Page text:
The bill would have granted the attorney general authority to initiate an in rem action “against any domain name or names used by an Internet site” that is “dedicated to infringing activities.”

The bill also would have required the attorney general to simultaneously attempt to notify the registrant of the domain name of the alleged violation and of the government’s intent to take legal action. One option under the in rem action would have been for the attorney general to seek injunctive relief through a court order restraining further use of the domain name.

U.S. Sen. Ron Wyden, D-Ore., has been a vocal opponent of the seizure processes and their effects on the Internet and its users.

“I objected to last year’s Combating Online Infringement of Copyrights Act not because it might reduce the Internet’s ability to facilitate infringement, but because I believe it went about it in a way that would also reduce the Internet’s ability to promote democracy, commerce and free speech,” the senator said in a statement before the U.S. Senate Committee on the Judiciary during a hearing in February.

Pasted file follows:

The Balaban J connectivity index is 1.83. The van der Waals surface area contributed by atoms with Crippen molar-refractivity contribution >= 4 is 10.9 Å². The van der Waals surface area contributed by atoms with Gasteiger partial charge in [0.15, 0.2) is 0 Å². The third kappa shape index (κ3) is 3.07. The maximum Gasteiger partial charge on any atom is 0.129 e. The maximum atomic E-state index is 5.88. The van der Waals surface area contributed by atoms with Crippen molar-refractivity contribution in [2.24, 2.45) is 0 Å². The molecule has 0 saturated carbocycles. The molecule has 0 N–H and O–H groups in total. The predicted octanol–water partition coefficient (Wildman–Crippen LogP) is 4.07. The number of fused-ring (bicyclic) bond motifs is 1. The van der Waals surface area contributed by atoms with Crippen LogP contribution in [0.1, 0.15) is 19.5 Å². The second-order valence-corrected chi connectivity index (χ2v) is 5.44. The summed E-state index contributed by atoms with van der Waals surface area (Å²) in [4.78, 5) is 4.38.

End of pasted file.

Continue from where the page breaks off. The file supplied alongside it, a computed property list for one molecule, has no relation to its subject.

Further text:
“The Internet has advanced the cause of free speech in ways that I believe would make the nation’s Founding Fathers proud,” Wyden argued. “Yes, the Internet needs reasonable laws and bad actors need to be pursued, but the freedoms of billions of individual Internet users cannot be sacrificed in the interest of easing that pursuit.” He added: “Granting law enforcement broad authority to censor online content has a chilling effect on free speech.”

Senate supporters in May introduced an updated bill, called the Protect IP Act of 2011. A press release by U.S. Sen. Patrick Leahy, D-Vt., hailed the updated bill as “narrow[ing] the definition of a rogue website, while ensuring that law enforcement can get at the ‘worst-of-the-worst’ websites dedicated to selling infringing goods.”

The rewritten bill also modifies aspects of the legal process for suits to brought by the attorney general, while also allowing private suits in some circumstances.

It appears unlikely that critics of the original bill will embrace the revised version. Shortly after the language of the new bill was released, the EFF’s “deeplinks” blog stated that: “Despite some salient differences . . . in the new version, we are no less dismayed by this most recent incarnation than we were with last year’s draft.”